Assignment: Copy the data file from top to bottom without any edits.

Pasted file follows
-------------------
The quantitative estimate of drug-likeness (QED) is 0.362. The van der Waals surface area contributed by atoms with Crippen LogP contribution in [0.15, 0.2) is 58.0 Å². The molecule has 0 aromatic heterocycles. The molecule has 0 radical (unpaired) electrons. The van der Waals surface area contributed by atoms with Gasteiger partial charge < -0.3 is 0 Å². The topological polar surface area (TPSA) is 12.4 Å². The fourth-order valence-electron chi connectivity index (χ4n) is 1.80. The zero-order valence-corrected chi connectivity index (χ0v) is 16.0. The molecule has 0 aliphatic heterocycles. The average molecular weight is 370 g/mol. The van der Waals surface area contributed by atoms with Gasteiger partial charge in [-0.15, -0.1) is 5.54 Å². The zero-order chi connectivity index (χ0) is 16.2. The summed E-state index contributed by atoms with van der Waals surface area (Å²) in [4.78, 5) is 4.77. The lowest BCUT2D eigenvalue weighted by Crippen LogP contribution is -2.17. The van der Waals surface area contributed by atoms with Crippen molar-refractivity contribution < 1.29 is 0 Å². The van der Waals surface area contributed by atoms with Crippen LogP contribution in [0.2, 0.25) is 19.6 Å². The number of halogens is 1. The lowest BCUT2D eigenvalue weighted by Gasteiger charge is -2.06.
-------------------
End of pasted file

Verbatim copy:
The quantitative estimate of drug-likeness (QED) is 0.362. The van der Waals surface area contributed by atoms with Crippen LogP contribution in [0.15, 0.2) is 58.0 Å². The molecule has 0 aromatic heterocycles. The molecule has 0 radical (unpaired) electrons. The van der Waals surface area contributed by atoms with Gasteiger partial charge < -0.3 is 0 Å². The topological polar surface area (TPSA) is 12.4 Å². The fourth-order valence-electron chi connectivity index (χ4n) is 1.80. The zero-order valence-corrected chi connectivity index (χ0v) is 16.0. The molecule has 0 aliphatic heterocycles. The average molecular weight is 370 g/mol. The van der Waals surface area contributed by atoms with Gasteiger partial charge in [-0.15, -0.1) is 5.54 Å². The zero-order chi connectivity index (χ0) is 16.2. The summed E-state index contributed by atoms with van der Waals surface area (Å²) in [4.78, 5) is 4.77. The lowest BCUT2D eigenvalue weighted by Crippen LogP contribution is -2.17. The van der Waals surface area contributed by atoms with Crippen molar-refractivity contribution < 1.29 is 0 Å². The van der Waals surface area contributed by atoms with Crippen LogP contribution in [0.2, 0.25) is 19.6 Å². The number of halogens is 1. The lowest BCUT2D eigenvalue weighted by Gasteiger charge is -2.06.